21 April 2016

Only 6% of Americans want the presidency to have more power


There has been a lot of talk amongst the political intelligentsia about the rise of an imperial presidency (a term originally coined by Arthur Schlesinger). Some have even talked about “King Barack” given his use of executive orders to deliver policies that he cannot get the Senate or House of Representatives to pass.

With President Obama arriving in Britain today – partly to meet a real (constitutional) monarch, we asked YouGov’s First Verdict panel to assess the powers of the presidency.

Asked to say if the White House should get more powers, only 6% said yes. The scores for direct democracy (43%), state governors and legislators (22%) and city and local mayors (18%) all suggest that a devolution agenda could be popular:

Screen Shot 2016-04-21 at 16.18.21

In terms of the gridlock that Washington is currently experiencing, 52% say President Obama must take all or part of the blame. Still more Americans – 65% – blame Republicans in Congress for the gridlock: Screen Shot 2016-04-21 at 16.18.44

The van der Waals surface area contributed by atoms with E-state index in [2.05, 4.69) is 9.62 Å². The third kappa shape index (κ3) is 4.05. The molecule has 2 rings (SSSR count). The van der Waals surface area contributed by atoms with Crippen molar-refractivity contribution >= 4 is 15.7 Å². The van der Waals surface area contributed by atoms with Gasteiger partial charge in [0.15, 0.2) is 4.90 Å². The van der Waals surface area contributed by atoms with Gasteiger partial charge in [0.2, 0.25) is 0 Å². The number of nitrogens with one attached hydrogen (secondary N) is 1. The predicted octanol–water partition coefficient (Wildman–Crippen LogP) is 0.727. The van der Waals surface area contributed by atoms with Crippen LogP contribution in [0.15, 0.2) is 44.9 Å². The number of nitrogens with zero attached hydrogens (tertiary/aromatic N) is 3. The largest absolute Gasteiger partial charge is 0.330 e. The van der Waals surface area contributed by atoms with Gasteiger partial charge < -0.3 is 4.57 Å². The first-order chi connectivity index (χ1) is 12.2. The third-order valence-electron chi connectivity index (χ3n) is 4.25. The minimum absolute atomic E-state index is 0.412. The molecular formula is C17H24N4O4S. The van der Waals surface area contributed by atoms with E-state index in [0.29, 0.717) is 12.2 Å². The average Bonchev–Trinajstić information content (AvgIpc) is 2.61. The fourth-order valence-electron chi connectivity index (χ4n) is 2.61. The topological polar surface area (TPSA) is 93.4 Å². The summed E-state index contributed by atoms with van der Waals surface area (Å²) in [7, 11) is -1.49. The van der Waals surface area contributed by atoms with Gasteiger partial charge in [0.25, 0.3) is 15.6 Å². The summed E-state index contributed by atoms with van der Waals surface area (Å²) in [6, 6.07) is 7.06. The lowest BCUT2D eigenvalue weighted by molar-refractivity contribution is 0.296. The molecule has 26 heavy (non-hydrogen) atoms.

How do you tackle the gridlock? You probably need more voters to value politicians who are ready to make deals but compromise, as I’ve written, is often a dirty word in electoral politics. But is that what voters want? The support for politicians like Senators Ted Cruz on the right and Bernie Sanders on the left suggests, perhaps not:

Screen Shot 2016-04-21 at 16.18.34

For more about Portrait of America and the methodology behind First Verdict, click here.

For the complete Portrait of America catalog, click here.

Tim Montgomerie is Editor of Portrait of America